Women’s History Month: Women in Politics

Wilkes professor off ers insight into women’s representation in politics

Dr. Thomas is an associate professor of Psychology and the Chair of the Women’s and Gender Studies Department.

March is Women’s History Month.  While our country has made great strides toward recognizing and celebrating women’s contributions to society, gender inequity continues to exist.

One place where gender inequity is glaringly obvious is the political realm. Politics is typically viewed as a masculine domain.  Not surprisingly, the majority of formal political positions are held by men.  Although women represent half of the population, there has never been a woman president and only 18.5 percent of congressional seats are held by women.  This is disconcerting because we will not have a true democracy until all voices in a population are represented.

Why should we care about the lack of gender equity in politics?  In addition to helping our society becoming a true democracy, women politicians serve important symbolic and practical roles.  Symbolically, both men’s and women’s assessments of women’s capabilities improve when women are political representatives.  Additionally, women politicians serve as important role models, leading to greater interest and involvement in the politics by girls and women. Furthermore, women political representatives make laws and public policies.  They are more apt to favor legislation that addresses social issues such as peace, education, and health care.

If women politicians are so important, why are there so few of them?  I have been asked this question many times.  Those who pose it often inform me that women just “don’t care about politics.”  In other words, it is women’s “fault” that gender inequity in politics exists.  However, multiple research studies indicate this is not true.  Women vote more often than do men.  And in the 2008 presidential election, 18 to 25-year-old women were significantly more likely to engage in political activism than were same aged men.  Anecdotally, the young women I interact with are extremely passionate about making the world a better place.  They volunteer their time at food banks, medical clinics, and domestic violence shelters.  They rally others to donate time and money for causes to help those who are less fortunate.  Young women care deeply about the state of affairs in the U.S. and abroad.

Although, young women are more politically active than young men, it is true that they are far less likely to consider politics as a career path and to describe themselves as “political.”  Instead of not caring about politics, many barriers exist that prevent women from entering the political world.  Sexism and discrimination have been identified as primary obstacles.  For instance, media coverage of women who run for office tends to be sexist.  In fact, women candidates receive more attention for their appearance, personality and family compared to men.  These comments distract the public from learning more about important issues, such as a candidate’s views on policy issues and his or her leadership style.  In addition, experimental research has shown that when a woman candidate is exposed to sexist questions and comments, we like her less and we are less willing to vote for her.  Thus, sexist media coverage has real costs to women who are running for public office.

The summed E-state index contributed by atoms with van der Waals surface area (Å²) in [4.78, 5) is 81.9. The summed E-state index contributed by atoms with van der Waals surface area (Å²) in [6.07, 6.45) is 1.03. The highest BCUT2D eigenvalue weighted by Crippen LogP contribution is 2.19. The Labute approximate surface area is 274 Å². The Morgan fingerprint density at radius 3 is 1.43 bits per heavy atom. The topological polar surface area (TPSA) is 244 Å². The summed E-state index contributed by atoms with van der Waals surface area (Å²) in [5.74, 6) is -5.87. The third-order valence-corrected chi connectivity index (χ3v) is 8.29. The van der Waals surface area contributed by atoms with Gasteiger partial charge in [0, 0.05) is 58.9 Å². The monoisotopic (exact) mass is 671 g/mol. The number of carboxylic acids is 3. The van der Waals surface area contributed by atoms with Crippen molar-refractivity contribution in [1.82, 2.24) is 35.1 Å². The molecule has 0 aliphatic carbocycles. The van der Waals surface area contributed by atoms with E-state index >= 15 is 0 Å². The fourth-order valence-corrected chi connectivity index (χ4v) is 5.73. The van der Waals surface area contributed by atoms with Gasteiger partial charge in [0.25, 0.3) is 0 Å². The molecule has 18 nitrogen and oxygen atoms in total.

Traditional gender stereotypes and socialization pressures also limit young women’s political aspirations.  Boys are encouraged to be aggressive, dominant, independent, and strong while girls are taught to be submissive, nurturing, and emotional.  Masculine traits embody what we believe encompasses a “good leader,” thus many consciously or unconsciously think men would be better suited for political roles.  In line with these stereotypes, young men are more likely to be socialized by parents to consider politics as a career path.  Furthermore, experiences with teachers, peers, and media indicate that young women are exposed to less political information and discussion than young men.  And young women receive less encouragement from parents, mentors, and party representatives to run for office.  Finally, because there are so few women in positions of power, young women lack role models.  All of these factors contribute to young women having less confidence in their ability to run for office compared to young men. And young women are less likely than young men to think they will be qualified to run, even when they are established in their careers.

What can be done to encourage more young women to consider political careers?  Drawing awareness to the damaging effects of gender stereotypes and demanding that the media present candidates in less sexist ways would help.  Because young women engage in political activism and care deeply about helping others, reframing what “politics” means – in other words, highlighting how real change can come from serving as a political representative – would likely motivate more young women to enter politics.  In terms of becoming “qualified” to run, nonprofit organizations such as Ready to Run, teach young women campaign training skills and allow networking opportunities that boost young women’s confidence and help them navigate the political world.

Want to learn more about women and politics?  The theme of this year’s Women’s and Gender Studies conference is “Women, Politics, and Activism.”  It will be held at Wilkes University on April 11 and 12.  The keynote address, “Double Standard:  Media Treatment of Women Politicians and Why it Matters,”  will be given by Dr. Jennie Sweet-Cushman, assistant director for the Pennsylvania Center for Women and Politics and Assistant Professor of Political Science at Chatham University, on Tuesday, April 12, at 7 p.m. in the Stark Learning Center, room 101 Wilkes University.